Submitted by Leah, Issac, Pei-Wei, and Arjana
Nelson & Stolterman in the Design Way (2012) has several underpinnings from Wenger’s Communities of Practice (CoP). One element both authors discussed is reification, the making something real, bringing something into being, or making something concrete. While Nelson & Stolterman did not explicitly use the terminology of reification, they discuss how “It is design will and design intention, guided by design judgement, that transform the abstractness of relevant scientific knowledge and other forms of knowledge into a final unique design, the ultimate particular. The ultimate particular is that which “appears” in the world” (p.32). CoP consider reification as a “process to giving form to our experience by producing objects that congeal this experience into “thingness”, and this helps to focus the negotiation of meaning. Nelson & Stolterman believe the importance of design as a process of the ideal becoming real, and how design inquiry is essential to designers.
The second element both authors discussed is meaning making and creating a community. Nelson & Stolterman’s chapter on service emphasises the importance of design being about service on behalf of the other. Designers should “make meaning” for clients by listening and finding out their desires. They must develop their own meaning making and trusting relationships with their clients. “It is important, at this juncture, to make a distinction between “finding meaning” -that is, adaptive expertise-in things that happen, and making meaning” -design expertise-by causing things to happen. The former is reactive and adaptive, while the latter is proactive and intentional. To be in service is to be proactive. In this case, the designer must help bring to the surface a clearer articulation of a client’s desiderata as a positive proactive impulse.” (p. 43)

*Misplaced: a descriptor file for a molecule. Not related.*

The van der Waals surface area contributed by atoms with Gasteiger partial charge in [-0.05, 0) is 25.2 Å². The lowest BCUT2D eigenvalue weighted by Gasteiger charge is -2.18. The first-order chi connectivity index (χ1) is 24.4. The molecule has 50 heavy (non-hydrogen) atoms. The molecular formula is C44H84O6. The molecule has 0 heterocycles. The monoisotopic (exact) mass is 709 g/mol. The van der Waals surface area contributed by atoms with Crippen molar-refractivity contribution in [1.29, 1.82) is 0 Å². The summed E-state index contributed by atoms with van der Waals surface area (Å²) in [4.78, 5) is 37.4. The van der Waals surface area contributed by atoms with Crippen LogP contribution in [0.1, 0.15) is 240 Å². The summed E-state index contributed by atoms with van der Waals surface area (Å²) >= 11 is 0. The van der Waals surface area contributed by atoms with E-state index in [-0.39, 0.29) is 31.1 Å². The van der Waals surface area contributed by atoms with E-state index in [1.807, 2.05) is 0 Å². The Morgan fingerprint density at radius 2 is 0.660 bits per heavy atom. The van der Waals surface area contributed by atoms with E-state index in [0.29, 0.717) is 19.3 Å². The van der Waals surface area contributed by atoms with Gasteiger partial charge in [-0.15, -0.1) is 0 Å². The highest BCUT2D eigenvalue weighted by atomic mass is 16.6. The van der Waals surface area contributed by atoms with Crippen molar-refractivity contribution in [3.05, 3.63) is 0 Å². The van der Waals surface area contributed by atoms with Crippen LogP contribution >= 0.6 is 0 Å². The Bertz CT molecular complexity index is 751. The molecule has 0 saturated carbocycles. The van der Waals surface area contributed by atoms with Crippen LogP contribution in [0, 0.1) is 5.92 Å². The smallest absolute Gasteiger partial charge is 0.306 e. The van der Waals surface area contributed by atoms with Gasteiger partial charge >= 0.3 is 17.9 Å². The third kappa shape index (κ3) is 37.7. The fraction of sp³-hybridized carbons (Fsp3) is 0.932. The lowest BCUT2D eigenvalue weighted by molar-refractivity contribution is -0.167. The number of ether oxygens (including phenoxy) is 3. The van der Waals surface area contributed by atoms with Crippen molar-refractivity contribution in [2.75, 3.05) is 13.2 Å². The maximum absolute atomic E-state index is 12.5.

We were thinking about how to facilitate the making of self-awareness, as described by Nelson & Stolterman. We can imagine an online site with fillable self-assessment forms and a place for self-journaling. This would probably be part of a digital learning portfolio incorporated into the class assessment and evaluation, maybe even with an online checklist that feeds information directly into an excel file for the teacher. These artifacts would partially serve as scaffolding for learners to articulate evidence of their learning process and goals. Part of their “grade” might be essay assignments or individual blogs and one-on-one meetings with the instructor at mid-term and culminating sessions to discuss and show evidence of the steps they have taken in the learning process. Alternatively, this could be done as video-recorded focus groups or even multi-media group productions. If we want learners to participate in self-directed research and to bring in and share the information they find, then we should also expect them to be able to justify the work they have done, both in terms of how it transforms their individual knowing and feeling, but also how it is important to creating real change.
Therefore, to be service centered designers, the service relationship is “distinct, complex, and systemic relationship with a particular focus on responsibility, accountability, and intention” (p. 42). To help designers achieve this, they should consider embracing the 3 major dimensions of Wenger’s (1998) description of community: 1) mutual engagement, 2) a joint enterprise, and 3) shared repertoire. These three elements and their sub-characteristics directly relate to the importance of meaning making and a service design focus which negotiated enterprise, mutual accountability, doing things together, discourse, artifacts and relationships are all important elements, creating a balanced relationship. As a result, design should come to it’s meaning as service that won’t separate the designers from their customers but truly become the community of design.